This intellectually vibrant volume is the first collection to deal with Australian celebrity in ways that account for both cultural and gendered specificities, demonstrating how gendered ways of imagining Australia are reinforced and contested in celebrity representations and self-presentations.
Gender and Australian Celebrity Culture engages with celebrities across a diverse range of fields – actors, journalists, athletes, comedians, writers, and television personalities – and in doing so critically reflects upon different forms of Australian fame and the media platforms and practices that sustain them. Authors in this volume engage directly with pertinent issues relating to gender and sexuality, including celebrity feminism and the generative capacity of feminist rage; normative femininity and its instability; hegemonic masculinities; and queerness and its (in)visibility. Contributors also intervene in a number of ongoing debates in media and cultural studies more broadly, including those around the politics and affordances of digital media; whiteness and Australia’s colonial histories; celebrity labour; and methodologies for celebrity studies. This timely collection urges scholars of celebrity to attend further both to the gendered nature of celebrity culture and to local conditions of production and consumption.
This book will be of key interest to researchers and graduate students in cultural studies, television and film studies, digital media studies, critical race and whiteness studies, gender and sexuality studies, and literary studies.
Table of Contents
Introduction: ‘Gendering Australian celebrity’, Anthea Taylor and Joanna McIntyre
Celebrity masculinities and settler colonialism
Chapter One: ‘From mild colonial boy to Jake the Paed: Rolf Harris and Australian celebrity masculinity in the UK’, Tanya Serisier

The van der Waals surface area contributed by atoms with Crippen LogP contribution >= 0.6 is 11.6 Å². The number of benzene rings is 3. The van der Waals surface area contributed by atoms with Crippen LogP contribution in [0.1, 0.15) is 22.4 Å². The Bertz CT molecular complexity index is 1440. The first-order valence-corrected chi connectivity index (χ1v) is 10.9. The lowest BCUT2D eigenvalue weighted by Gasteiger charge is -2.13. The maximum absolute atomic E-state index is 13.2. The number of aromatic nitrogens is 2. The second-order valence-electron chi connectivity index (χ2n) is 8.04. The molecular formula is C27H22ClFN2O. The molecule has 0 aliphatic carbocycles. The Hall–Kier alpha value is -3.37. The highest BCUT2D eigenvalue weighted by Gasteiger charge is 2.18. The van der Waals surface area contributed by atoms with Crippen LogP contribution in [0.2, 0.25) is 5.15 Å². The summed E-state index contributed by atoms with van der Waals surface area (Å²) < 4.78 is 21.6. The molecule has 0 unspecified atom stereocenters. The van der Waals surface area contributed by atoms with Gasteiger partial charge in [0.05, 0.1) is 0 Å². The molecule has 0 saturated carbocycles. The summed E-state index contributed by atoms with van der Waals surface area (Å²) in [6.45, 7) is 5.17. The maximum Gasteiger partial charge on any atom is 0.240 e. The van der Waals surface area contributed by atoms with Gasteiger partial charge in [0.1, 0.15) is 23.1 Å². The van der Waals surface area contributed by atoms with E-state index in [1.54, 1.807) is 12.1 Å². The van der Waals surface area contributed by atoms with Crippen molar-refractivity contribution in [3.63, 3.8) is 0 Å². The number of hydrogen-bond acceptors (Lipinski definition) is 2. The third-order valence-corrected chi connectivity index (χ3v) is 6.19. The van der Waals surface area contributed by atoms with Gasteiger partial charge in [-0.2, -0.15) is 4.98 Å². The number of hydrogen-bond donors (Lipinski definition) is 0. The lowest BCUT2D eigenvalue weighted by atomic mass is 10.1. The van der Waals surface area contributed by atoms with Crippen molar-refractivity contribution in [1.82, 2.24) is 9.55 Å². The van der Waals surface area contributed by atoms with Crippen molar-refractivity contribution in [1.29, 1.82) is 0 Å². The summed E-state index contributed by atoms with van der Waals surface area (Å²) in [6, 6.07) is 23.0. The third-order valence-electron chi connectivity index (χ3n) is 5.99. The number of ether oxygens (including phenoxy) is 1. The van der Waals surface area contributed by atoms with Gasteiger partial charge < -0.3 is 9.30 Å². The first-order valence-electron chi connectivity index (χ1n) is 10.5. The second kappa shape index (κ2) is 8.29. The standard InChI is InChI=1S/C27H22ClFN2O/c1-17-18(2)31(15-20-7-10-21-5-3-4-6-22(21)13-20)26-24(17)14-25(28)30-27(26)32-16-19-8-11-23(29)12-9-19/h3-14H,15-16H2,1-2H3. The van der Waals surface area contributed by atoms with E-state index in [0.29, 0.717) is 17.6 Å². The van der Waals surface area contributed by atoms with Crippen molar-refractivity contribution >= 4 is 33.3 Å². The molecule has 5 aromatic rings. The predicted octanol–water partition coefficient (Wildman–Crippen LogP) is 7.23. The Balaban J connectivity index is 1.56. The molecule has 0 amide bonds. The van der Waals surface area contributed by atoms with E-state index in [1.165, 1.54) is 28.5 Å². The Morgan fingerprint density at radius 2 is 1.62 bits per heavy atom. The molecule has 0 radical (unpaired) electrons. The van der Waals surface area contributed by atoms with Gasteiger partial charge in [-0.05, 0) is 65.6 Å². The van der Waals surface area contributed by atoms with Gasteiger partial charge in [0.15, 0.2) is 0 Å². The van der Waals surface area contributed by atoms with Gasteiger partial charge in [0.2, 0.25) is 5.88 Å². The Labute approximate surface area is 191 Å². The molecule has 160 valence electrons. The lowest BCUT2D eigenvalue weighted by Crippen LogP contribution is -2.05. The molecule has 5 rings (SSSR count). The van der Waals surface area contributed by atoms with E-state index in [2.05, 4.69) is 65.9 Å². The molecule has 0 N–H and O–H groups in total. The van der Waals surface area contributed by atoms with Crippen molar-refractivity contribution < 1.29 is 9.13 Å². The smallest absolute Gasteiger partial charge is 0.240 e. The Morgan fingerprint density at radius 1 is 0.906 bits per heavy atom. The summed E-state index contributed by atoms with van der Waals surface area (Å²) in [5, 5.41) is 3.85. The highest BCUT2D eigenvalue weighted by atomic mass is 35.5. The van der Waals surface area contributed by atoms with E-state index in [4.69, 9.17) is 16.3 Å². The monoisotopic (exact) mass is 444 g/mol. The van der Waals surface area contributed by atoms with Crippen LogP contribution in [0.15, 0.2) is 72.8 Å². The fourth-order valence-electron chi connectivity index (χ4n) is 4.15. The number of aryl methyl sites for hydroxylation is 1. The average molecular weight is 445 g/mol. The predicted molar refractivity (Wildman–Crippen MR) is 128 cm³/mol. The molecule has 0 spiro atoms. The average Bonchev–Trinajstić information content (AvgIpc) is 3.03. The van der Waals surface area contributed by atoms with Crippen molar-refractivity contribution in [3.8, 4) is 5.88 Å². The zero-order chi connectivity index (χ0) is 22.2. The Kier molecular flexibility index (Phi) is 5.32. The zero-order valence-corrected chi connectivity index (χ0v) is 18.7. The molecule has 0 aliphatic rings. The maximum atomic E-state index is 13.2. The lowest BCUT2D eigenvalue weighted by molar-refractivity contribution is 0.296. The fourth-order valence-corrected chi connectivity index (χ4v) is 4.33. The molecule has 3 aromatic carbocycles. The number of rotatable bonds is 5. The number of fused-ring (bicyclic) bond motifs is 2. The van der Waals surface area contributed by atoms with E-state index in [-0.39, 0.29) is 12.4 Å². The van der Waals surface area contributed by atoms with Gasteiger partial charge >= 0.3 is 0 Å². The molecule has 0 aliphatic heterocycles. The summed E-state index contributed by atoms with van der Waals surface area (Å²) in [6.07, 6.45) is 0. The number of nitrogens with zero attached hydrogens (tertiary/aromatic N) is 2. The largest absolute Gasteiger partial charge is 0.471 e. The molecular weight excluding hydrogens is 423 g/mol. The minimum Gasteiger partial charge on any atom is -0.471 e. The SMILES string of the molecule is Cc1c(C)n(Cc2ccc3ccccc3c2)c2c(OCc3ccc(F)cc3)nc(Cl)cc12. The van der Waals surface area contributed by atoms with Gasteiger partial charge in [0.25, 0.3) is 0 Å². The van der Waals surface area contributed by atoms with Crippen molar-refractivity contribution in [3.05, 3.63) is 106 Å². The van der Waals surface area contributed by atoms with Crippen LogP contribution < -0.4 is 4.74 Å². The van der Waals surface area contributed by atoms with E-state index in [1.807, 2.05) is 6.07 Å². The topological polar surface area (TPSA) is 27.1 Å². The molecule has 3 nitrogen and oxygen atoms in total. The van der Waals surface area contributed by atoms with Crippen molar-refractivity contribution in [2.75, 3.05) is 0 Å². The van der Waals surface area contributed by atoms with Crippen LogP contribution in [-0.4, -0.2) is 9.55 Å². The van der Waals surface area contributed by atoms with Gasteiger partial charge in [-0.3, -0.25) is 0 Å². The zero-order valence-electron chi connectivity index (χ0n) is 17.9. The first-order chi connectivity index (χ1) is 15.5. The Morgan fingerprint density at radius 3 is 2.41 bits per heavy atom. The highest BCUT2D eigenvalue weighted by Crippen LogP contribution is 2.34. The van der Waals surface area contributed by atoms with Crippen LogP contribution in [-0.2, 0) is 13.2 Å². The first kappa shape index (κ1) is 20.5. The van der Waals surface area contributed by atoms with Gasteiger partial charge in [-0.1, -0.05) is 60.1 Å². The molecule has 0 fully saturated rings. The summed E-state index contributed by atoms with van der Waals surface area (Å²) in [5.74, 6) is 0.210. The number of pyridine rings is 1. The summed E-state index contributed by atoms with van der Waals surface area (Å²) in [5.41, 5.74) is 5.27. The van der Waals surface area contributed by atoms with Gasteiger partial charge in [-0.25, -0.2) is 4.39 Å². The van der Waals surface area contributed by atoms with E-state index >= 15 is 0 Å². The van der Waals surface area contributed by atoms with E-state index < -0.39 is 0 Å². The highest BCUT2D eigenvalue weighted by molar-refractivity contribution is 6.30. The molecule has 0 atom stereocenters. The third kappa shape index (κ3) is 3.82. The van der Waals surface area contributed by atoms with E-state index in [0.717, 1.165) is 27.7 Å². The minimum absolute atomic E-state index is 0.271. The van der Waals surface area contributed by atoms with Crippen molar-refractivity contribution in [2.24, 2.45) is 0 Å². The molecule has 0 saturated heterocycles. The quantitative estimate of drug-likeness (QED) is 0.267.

Chapter Two: ‘The manly whiteness of Russell Crowe’, Sean Redmond
Chapter Three: ‘Johnathan Thurston, Indigeneity, and technologies of masculinity in Australian sporting celebrity culture’, Holly Randell-Moon
Feminist politics and celebrity feminisms
Chapter Four: ‘Celebritised anger: Theorising feminist rage, voice, and affective injustice through Hannah Gadsby’s Nanette’, Jilly Kay Boyce
Chapter Five: ‘Clementine Ford, online misogyny, and the labour of celebrity feminism’, Anita Brady
Chapter Six: "Good" girl turned "bad": Tracey Spicer’s memoir, celebrity feminist journalism, and #MeToo activism in Australia’, Anthea Taylor
Queer celebrity and marginalised subjectivities
Chapter Seven: ‘Interviewing a queer national celebrity: Carlotta as an "outsider within" Australian celebrity culture’, Joanna McIntyre
Chapter Eight: ‘"It was nice for me watching that, because [Magda Szubanski] was very calming": LGBTIQ+ Australians respond to marriage equality activism’, Lucy Watson
Self-presentation and celebrity femininities
Chapter Nine: ‘"I can call myself Australian if I want to": Natalie Tran and Asian Australian femininity on YouTube’, Sara Tomkins
Chapter Ten: ‘Disarming femininity: Annabel Crabb, celebrity, politics and culture’, Frances Bonner
Chapter Eleven: ‘"Australian TV’s golden girl": Asher Keddie, Offspring, and the celebrity motherhood narrative’, Renee Middlemost
Anthea Taylor is a Senior Lecturer in the Department of Gender and Cultural Studies at the University of Sydney. She is the author of four monographs in feminist media and cultural studies, the most recent of which is Postfeminism in Context: Women, Australian Popular Culture, and the Unsettling of Postfeminism (with Margaret Henderson, Routledge, 2020). Her book on Germaine Greer, celebrity, and the archive is forthcoming with Routledge.
Joanna McIntyre is a Lecturer in Media Studies at Swinburne University of Technology, Melbourne. She has published extensively in the fields of media studies, trans studies, celebrity studies, and queer theory, including in the European Journal of Cultural Studies. Her monograph, Transgender Celebrity, is forthcoming with Routledge.
"Marked by originality, breadth and timeliness, this collection significantly enriches the literature on national celebrity cultures. Particularly striking is the lucidity of the analysis for those who lack familiarity with the Australian context (but hope to gain it)." - Diane Negra, University College Dublin
"This rich and lively collection of essays brings the analysis of celebrity in Australia right up to date: not only through its savvy selection of subjects, and the focus on the cultural conjunctures within which they resonate, but also by demonstrating gender's centrality to the discussion of contemporary formations of celebrity." - Graeme Turner, University of Queensland